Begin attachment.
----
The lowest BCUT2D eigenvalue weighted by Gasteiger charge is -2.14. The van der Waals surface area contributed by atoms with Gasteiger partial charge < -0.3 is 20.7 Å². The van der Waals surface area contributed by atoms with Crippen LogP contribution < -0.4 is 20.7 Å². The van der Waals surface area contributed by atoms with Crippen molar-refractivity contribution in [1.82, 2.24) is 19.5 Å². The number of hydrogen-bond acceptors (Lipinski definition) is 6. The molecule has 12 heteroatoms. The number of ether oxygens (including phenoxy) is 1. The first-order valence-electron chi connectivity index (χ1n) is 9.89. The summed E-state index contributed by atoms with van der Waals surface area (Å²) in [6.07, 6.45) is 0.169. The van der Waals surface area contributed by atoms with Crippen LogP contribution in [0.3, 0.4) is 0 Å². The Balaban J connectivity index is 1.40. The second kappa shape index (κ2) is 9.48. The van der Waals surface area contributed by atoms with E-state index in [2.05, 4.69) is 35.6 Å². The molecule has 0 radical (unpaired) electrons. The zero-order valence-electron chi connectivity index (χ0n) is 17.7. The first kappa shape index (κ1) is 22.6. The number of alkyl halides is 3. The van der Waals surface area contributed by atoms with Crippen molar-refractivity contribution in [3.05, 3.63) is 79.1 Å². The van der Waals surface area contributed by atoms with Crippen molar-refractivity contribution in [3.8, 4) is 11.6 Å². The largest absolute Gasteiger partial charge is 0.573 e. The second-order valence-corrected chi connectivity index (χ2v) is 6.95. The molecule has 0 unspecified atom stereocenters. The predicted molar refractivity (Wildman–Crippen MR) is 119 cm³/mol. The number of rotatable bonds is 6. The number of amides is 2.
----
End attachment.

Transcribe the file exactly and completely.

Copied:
The lowest BCUT2D eigenvalue weighted by Gasteiger charge is -2.14. The van der Waals surface area contributed by atoms with Gasteiger partial charge < -0.3 is 20.7 Å². The van der Waals surface area contributed by atoms with Crippen LogP contribution < -0.4 is 20.7 Å². The van der Waals surface area contributed by atoms with Crippen molar-refractivity contribution in [1.82, 2.24) is 19.5 Å². The number of hydrogen-bond acceptors (Lipinski definition) is 6. The molecule has 12 heteroatoms. The number of ether oxygens (including phenoxy) is 1. The first-order valence-electron chi connectivity index (χ1n) is 9.89. The summed E-state index contributed by atoms with van der Waals surface area (Å²) in [6.07, 6.45) is 0.169. The van der Waals surface area contributed by atoms with Crippen LogP contribution in [0.3, 0.4) is 0 Å². The Balaban J connectivity index is 1.40. The second kappa shape index (κ2) is 9.48. The van der Waals surface area contributed by atoms with E-state index in [2.05, 4.69) is 35.6 Å². The molecule has 0 radical (unpaired) electrons. The zero-order valence-electron chi connectivity index (χ0n) is 17.7. The first kappa shape index (κ1) is 22.6. The number of alkyl halides is 3. The van der Waals surface area contributed by atoms with Crippen molar-refractivity contribution in [3.05, 3.63) is 79.1 Å². The van der Waals surface area contributed by atoms with Crippen molar-refractivity contribution in [3.8, 4) is 11.6 Å². The largest absolute Gasteiger partial charge is 0.573 e. The second-order valence-corrected chi connectivity index (χ2v) is 6.95. The molecule has 0 unspecified atom stereocenters. The predicted molar refractivity (Wildman–Crippen MR) is 119 cm³/mol. The number of rotatable bonds is 6. The number of amides is 2.